… Tax cuts worth $4 billion
Perhaps the most striking feature of Gov. Scott’s budget plan is a call for tax cuts totaling nearly $4 billion over the next two years. These include a $1.4 billion reduction in property taxes and a 1.5 percent drop in the corporate income tax.
Per the Miami Herald:
* Proposes eliminating 1,690 employees from Department of Corrections by closing two prisons.
Corrections houses more than 100,000 inmates in 146 facilities, employing 18,200 employees.
* State-set school property taxes would be cut by $1 billion over two years. Scott had pledged a $1.4 billion cut in the first year, but is phasing in a lesser tax cut over two years.
* Water management districts would be asked to take a 25 percent reducting in their annual property tax levy for two years, contributing $178 million and school districts would be expected to rollback taxes $507 million in first year.
Corporate Income Tax
* Corporate income tax would drop from 5.5 percent to 3 percent in 2011-12 and be phased out by 2018.* * The first year savings would be $458 million statewide.
* Motor vehicle fees would be scaled back, saving $235 million.
* The Department of Community Affairs would be merged with the Department of Environmental Protection, eliminating 530 jobs over two years. DCA staff will decrease to 40 employees within two years; budget drops to $70 million.
So Scott’s plan to grow jobs starts by cutting nearly 10,000 jobs, and his plan to close the budget gap starts with slashing state revenues. And how would Scott make up the revenues? Scott doesn’t say, and that’s even got Republicans scratching their heads and demanding actual details. Perhaps he’ll give the 411 to his tea party friends at some point, so they can tell the rest of us.
5. Scott’s proposals would harm Florida’s most vulnerable. Cutting Medicaid, and gutting the corrections department and the Department of Children and families… those are just three of the awful proposals Scott is putting on the table. And as even Republicans are pointing out, his cuts net out to relatively small cost savings to go with the loss of jobs and services. The Herald once again:
The criticisms and tough questions weren’t limited to Democrats; Scott’s fellow Republicans were skeptical of what many thought were skimpy details in his $65.9 billion budget.
The bipartisan concerns underscored a growing sense in the Legislature that Scott’s proposal is rooted in unrealistic political calculations, not the subtle calculus it takes to run the nation’s fourth-most populous state. In the House K-12 budget committee on Tuesday morning, eyebrows arched and heads shook as lawmakers tried digesting Scott’s plan to slash state-paid per-student spending by 10 percent.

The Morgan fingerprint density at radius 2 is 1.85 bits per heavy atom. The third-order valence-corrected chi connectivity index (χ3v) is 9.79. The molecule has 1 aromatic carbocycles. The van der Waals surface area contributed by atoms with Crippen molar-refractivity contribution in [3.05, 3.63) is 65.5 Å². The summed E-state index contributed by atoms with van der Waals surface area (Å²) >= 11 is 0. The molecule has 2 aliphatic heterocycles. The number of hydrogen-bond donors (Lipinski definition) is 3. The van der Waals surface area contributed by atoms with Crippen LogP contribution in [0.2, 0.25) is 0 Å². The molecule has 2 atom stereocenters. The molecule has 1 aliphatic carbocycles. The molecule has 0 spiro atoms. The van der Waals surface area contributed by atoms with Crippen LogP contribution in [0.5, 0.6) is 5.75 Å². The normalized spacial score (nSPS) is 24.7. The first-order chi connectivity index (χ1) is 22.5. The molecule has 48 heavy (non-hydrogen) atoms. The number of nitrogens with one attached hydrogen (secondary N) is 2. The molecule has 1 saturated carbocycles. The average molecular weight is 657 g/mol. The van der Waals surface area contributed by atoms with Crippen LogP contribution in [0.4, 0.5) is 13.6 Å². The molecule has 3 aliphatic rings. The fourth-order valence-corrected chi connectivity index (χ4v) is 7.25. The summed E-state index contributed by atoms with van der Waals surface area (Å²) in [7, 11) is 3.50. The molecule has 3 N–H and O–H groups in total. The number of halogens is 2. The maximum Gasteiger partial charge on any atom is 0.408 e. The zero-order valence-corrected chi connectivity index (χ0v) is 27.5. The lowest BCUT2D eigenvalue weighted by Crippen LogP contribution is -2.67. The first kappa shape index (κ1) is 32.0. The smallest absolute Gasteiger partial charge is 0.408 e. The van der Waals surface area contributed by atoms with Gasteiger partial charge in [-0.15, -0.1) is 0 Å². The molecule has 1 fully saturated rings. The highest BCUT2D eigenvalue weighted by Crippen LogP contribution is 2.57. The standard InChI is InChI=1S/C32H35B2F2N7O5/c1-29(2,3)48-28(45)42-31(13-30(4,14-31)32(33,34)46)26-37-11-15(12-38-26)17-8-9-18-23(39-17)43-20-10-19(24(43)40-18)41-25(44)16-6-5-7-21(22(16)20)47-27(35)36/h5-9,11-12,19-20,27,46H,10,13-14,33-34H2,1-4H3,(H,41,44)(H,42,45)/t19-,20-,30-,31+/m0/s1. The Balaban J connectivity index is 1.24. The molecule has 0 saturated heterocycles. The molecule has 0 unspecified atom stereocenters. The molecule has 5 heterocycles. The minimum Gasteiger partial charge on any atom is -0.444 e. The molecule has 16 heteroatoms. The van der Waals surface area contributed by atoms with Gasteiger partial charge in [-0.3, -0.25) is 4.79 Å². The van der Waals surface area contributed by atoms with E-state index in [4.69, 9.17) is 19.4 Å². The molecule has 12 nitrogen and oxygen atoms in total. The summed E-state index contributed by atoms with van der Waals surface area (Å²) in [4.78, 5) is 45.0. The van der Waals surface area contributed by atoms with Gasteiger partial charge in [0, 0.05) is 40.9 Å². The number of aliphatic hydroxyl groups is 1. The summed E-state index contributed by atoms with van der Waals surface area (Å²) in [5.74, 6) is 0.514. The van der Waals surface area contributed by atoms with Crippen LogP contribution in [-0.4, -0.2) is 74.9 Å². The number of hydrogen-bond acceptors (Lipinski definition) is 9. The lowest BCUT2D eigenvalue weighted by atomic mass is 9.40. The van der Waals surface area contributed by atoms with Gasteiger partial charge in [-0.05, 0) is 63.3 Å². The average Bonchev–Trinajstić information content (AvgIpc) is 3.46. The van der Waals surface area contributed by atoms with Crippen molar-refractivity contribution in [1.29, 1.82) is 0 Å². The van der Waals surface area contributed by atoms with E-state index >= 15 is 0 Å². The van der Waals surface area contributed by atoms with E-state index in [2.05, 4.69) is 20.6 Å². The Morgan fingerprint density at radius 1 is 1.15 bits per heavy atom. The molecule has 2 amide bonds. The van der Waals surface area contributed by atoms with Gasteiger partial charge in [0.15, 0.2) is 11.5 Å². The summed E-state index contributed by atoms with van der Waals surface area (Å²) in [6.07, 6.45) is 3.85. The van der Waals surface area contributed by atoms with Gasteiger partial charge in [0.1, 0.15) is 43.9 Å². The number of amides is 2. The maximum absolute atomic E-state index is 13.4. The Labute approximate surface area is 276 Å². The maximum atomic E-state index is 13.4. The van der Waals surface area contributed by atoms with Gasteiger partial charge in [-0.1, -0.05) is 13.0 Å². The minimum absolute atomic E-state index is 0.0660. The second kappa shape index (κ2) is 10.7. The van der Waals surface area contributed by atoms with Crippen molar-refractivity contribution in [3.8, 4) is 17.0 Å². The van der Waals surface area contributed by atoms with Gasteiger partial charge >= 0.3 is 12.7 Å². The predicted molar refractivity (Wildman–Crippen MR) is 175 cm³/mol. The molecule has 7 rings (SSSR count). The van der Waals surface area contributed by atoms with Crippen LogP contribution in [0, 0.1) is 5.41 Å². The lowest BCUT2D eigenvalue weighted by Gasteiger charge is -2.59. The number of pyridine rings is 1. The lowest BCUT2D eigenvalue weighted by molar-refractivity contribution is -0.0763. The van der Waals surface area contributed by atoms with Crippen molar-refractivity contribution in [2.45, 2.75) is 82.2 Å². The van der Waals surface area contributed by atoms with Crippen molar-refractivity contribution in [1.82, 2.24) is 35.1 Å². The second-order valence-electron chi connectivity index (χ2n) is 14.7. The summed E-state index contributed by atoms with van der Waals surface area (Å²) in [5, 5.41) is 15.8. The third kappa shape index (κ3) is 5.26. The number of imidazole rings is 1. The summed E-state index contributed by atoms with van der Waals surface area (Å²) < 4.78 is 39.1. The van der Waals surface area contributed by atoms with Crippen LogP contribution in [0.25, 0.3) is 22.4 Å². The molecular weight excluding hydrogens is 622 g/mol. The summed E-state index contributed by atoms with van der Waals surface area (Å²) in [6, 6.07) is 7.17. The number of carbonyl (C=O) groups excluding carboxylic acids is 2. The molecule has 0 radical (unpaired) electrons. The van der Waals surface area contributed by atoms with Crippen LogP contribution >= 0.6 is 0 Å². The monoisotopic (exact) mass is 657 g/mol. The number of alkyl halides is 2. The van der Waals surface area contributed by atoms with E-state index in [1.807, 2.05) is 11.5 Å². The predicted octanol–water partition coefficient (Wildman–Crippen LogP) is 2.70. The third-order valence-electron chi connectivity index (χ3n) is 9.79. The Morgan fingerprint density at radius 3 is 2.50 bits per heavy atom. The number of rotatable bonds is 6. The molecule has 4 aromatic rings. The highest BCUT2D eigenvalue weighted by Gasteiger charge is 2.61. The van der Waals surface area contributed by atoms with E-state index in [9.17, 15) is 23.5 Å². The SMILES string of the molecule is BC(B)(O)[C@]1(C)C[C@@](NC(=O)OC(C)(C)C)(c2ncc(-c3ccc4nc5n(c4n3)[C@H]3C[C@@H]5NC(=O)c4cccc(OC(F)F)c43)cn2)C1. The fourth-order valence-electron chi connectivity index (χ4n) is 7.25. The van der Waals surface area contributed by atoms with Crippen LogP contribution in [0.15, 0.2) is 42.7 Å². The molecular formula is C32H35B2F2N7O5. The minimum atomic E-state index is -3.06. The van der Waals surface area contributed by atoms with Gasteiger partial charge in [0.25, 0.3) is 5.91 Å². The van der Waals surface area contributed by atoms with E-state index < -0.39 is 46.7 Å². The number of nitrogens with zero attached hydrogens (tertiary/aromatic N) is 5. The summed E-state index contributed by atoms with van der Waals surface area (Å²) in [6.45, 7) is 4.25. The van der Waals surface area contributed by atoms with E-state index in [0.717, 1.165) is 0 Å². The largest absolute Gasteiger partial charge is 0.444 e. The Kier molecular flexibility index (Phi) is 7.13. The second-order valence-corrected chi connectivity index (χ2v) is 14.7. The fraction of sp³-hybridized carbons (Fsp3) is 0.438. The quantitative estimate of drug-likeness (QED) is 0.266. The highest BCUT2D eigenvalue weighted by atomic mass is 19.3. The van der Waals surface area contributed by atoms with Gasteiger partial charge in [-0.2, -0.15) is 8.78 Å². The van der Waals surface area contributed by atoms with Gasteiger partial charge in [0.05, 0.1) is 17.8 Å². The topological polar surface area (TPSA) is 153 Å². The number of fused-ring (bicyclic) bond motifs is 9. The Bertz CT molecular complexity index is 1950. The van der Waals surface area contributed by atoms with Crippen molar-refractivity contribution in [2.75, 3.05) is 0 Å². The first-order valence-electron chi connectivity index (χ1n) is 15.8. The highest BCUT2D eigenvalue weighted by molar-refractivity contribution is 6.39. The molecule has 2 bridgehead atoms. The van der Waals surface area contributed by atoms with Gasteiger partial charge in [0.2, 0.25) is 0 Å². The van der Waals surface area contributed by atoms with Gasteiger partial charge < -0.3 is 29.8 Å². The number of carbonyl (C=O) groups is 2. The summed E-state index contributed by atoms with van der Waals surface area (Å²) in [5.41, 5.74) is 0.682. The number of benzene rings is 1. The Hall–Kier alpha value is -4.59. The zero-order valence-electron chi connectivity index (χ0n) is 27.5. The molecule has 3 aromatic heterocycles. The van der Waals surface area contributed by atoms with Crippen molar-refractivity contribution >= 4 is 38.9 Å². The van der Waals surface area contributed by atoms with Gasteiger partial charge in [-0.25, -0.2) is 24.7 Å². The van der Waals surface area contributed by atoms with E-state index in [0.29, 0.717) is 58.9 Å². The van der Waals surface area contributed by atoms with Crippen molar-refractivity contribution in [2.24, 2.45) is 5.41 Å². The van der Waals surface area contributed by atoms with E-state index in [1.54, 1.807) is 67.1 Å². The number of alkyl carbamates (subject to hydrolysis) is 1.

“A 10 percent reduction is a significant cut,” said committee Chairwoman Marti Coley, R-Marianna.
Coley and Rep. Janet Adkins scolded Scott’s office for trying to “have it both ways” with the education budget. Scott said he’s against the use of federal stimulus money, but his office tacitly encourages school districts to use the money to boost per-pupil spending.
“It’s imperative that you go back and you redo the numbers,” said Adkins, R-Fernandina Beach.
In the House health appropriations committee, Republicans and Democrats flummoxed another Scott aide who had difficulties explaining his plans to cut $3 billion from Medicaid over two years.
Rep. Jose Diaz, R-Miami, said he struggling with the idea of deeply cutting the Department of Children and Families and privatizing mental-health facilities.
“My math tells me that the 2,500 jobs that you’re getting rid of only leads to a 4 percent reduction in the budget,” Diaz said. “It’s only an $8 million savings in an almost $3 billion budget. That seems like a significant loss of jobs for a very small gain.”
More on those Medicaid Cuts: Scott is proposing to slash $3 billion from the state-administered federal program over two years, “including $1 billion in cuts to provider reimbursement rates,” according to the Herald.
Savings are expected by receiving federal approval to transfer all 3 million Medicaid patients into a managed care program which would control costs and crack down on fraud.
TALLAHASSEE — Gov. Rick Scott’s $65.8 billion spending pitch to lawmakers includes privatizing veterans homes, mental health facilities and developmental disability centers, which the governor’s budget staff has concluded will save $103.9 million.
Scott health-care policy coordinator Jane Johnson said the governor’s office was still working with Veterans Affairs director Bob Milligan on the specifics of how to hand veterans homes over to private enterprise, a concept she called “public instrumentality.”
“The homes would be operated as a private entity and the employees would not be public employees,” Johnson told the House Health Care Appropriations Committee on Tuesday.
The Veteran Affairs budget would get cut $38 million as part of the plan to hand over those nursing homes for vets to a quasi-public organization like the state’s housing finance corporation. Johnson said 80 percent of the department’s budget goes to 700 veterans in nursing homes, and that the department felt its funding would be better-spent on the other 1.8 million Florida veterans.
But lawmakers’ first-blush reaction to the idea of privatizing veterans’ nursing homes was muted.
“While creative and out of the box, [it] certainly creates a lot of questions in our minds about how it gets pulled together,” said Health Care Appropriations Chairman Matt Hudson, R-Naples.
Of course, we all remember how well privatization worked out for Walter Reed …